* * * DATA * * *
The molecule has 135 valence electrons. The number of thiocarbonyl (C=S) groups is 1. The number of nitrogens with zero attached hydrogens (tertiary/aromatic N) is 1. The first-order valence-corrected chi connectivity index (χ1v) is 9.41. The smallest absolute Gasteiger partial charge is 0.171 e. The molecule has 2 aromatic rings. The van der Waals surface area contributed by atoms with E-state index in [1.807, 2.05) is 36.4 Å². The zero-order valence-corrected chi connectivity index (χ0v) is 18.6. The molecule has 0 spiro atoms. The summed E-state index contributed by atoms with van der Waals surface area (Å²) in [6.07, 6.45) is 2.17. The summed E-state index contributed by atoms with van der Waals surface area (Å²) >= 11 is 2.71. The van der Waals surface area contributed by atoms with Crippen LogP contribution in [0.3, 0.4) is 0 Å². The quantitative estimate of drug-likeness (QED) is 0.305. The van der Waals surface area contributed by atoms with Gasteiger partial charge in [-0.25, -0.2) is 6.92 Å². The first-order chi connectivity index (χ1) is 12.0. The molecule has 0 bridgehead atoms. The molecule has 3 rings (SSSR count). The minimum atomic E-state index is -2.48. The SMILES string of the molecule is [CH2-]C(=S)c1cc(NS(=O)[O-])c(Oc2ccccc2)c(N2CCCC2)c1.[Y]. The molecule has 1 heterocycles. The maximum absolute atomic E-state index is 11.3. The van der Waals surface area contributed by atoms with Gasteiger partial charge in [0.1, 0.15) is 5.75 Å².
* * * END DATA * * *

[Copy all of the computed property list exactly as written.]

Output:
The molecule has 135 valence electrons. The number of thiocarbonyl (C=S) groups is 1. The number of nitrogens with zero attached hydrogens (tertiary/aromatic N) is 1. The first-order valence-corrected chi connectivity index (χ1v) is 9.41. The smallest absolute Gasteiger partial charge is 0.171 e. The molecule has 2 aromatic rings. The van der Waals surface area contributed by atoms with E-state index in [1.807, 2.05) is 36.4 Å². The zero-order valence-corrected chi connectivity index (χ0v) is 18.6. The molecule has 0 spiro atoms. The summed E-state index contributed by atoms with van der Waals surface area (Å²) in [6.07, 6.45) is 2.17. The summed E-state index contributed by atoms with van der Waals surface area (Å²) >= 11 is 2.71. The van der Waals surface area contributed by atoms with Crippen LogP contribution in [0.3, 0.4) is 0 Å². The quantitative estimate of drug-likeness (QED) is 0.305. The van der Waals surface area contributed by atoms with Gasteiger partial charge in [-0.25, -0.2) is 6.92 Å². The first-order chi connectivity index (χ1) is 12.0. The molecule has 0 bridgehead atoms. The molecule has 3 rings (SSSR count). The minimum atomic E-state index is -2.48. The SMILES string of the molecule is [CH2-]C(=S)c1cc(NS(=O)[O-])c(Oc2ccccc2)c(N2CCCC2)c1.[Y]. The molecule has 1 heterocycles. The maximum absolute atomic E-state index is 11.3. The van der Waals surface area contributed by atoms with Gasteiger partial charge in [0.1, 0.15) is 5.75 Å².